The June 2007 issue of the Journal of American History (vol. 94, no. 1) features a round table on 20th-Century photographs:
This round table is an exploration of the diverse relationships between photographs and twentieth-century American history. To examine such relationships, this collection seeks to highlight multiple perspectives on photographs. We are interested in the often-hidden dynamics and consequences of the creation, dissemination, and reception of photo-graphs: what it is like to be a photographer, what is it like to be a subject, how images be-come consumer objects, how collections are created and ordered, and how photographs illuminate the meanings of American identity on individual, national, and global levels. These photographs focus on human faces: faces of Americans and faces Americans have photographed in the United States and abroad.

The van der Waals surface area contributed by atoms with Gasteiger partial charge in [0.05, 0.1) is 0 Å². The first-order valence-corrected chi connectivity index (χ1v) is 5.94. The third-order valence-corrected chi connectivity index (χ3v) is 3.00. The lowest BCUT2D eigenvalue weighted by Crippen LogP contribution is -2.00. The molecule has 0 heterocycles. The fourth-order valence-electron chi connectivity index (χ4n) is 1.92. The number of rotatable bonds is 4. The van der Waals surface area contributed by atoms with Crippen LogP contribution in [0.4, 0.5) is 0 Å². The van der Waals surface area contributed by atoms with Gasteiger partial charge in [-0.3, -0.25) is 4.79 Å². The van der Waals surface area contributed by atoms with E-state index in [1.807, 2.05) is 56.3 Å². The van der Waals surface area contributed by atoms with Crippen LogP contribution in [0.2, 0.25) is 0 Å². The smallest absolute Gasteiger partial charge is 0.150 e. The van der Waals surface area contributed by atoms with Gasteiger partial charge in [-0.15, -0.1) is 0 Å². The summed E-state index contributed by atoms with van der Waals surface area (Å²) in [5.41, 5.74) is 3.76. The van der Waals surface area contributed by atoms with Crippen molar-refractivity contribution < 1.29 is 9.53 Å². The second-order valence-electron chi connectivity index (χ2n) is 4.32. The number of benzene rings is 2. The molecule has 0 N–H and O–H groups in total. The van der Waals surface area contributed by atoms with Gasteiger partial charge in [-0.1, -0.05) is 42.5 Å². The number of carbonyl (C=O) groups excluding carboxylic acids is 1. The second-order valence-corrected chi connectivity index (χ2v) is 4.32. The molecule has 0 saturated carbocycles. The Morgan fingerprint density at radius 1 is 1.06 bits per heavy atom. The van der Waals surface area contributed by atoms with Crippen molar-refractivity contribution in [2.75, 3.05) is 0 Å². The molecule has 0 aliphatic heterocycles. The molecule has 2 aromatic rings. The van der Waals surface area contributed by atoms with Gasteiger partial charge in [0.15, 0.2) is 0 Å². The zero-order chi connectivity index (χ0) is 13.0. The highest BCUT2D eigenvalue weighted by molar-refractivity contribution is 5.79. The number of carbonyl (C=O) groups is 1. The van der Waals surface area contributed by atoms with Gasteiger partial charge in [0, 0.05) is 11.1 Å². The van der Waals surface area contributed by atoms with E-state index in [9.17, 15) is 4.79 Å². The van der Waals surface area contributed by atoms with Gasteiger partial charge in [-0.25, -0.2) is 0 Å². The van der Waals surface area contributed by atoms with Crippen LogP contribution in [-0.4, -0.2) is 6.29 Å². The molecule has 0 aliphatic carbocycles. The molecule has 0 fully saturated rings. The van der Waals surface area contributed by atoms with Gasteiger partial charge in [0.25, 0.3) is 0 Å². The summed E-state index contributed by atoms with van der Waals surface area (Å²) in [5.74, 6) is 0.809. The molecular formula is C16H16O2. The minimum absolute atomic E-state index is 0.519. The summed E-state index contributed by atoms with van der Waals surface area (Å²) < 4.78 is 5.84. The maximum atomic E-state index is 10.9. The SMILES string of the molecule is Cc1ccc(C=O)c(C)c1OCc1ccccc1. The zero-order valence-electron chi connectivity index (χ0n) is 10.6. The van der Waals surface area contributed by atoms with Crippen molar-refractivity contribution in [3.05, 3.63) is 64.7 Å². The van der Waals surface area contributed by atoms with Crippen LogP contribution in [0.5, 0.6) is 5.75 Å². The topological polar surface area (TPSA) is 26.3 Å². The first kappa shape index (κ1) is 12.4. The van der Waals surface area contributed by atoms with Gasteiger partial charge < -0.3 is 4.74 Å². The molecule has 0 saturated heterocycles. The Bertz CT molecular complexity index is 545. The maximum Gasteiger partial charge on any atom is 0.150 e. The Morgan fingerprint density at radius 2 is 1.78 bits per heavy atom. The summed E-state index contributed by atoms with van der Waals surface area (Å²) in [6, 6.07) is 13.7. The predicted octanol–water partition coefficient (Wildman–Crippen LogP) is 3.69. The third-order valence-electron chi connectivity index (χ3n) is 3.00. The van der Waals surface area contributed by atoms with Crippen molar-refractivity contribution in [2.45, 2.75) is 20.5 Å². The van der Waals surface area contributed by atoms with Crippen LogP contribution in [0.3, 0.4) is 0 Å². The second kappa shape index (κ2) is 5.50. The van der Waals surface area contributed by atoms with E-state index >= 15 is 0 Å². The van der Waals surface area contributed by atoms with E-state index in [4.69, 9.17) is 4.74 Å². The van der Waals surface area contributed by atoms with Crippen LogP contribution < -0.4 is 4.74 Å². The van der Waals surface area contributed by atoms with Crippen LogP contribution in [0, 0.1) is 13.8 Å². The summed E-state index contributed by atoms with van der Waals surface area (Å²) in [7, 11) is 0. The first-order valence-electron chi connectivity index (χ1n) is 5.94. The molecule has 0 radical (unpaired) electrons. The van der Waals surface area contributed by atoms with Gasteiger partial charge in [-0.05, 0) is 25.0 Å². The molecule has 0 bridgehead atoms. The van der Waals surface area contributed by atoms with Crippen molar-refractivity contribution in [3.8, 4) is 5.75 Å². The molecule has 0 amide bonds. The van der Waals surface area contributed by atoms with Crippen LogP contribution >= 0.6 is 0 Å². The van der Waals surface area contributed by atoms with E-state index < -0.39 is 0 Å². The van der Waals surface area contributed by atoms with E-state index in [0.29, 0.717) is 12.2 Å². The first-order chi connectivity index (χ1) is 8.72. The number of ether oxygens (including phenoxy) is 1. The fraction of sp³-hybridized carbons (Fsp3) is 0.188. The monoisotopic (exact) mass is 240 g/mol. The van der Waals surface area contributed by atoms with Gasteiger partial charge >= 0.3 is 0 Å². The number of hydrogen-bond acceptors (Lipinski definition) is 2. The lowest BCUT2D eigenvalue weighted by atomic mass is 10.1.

Here are the articles from this issue:
Ian Tyrrell, “Public at the Creation: Place, Memory, and Historical Practice in the Mississippi Valley Historical Association, 1907–1950“
Beth Bailey, “The Army in the Marketplace: Recruiting an All-Volunteer Force“
Manfred Berg, “Black Civil Rights and Liberal Anticommunism: The NAACP in the Early Cold War“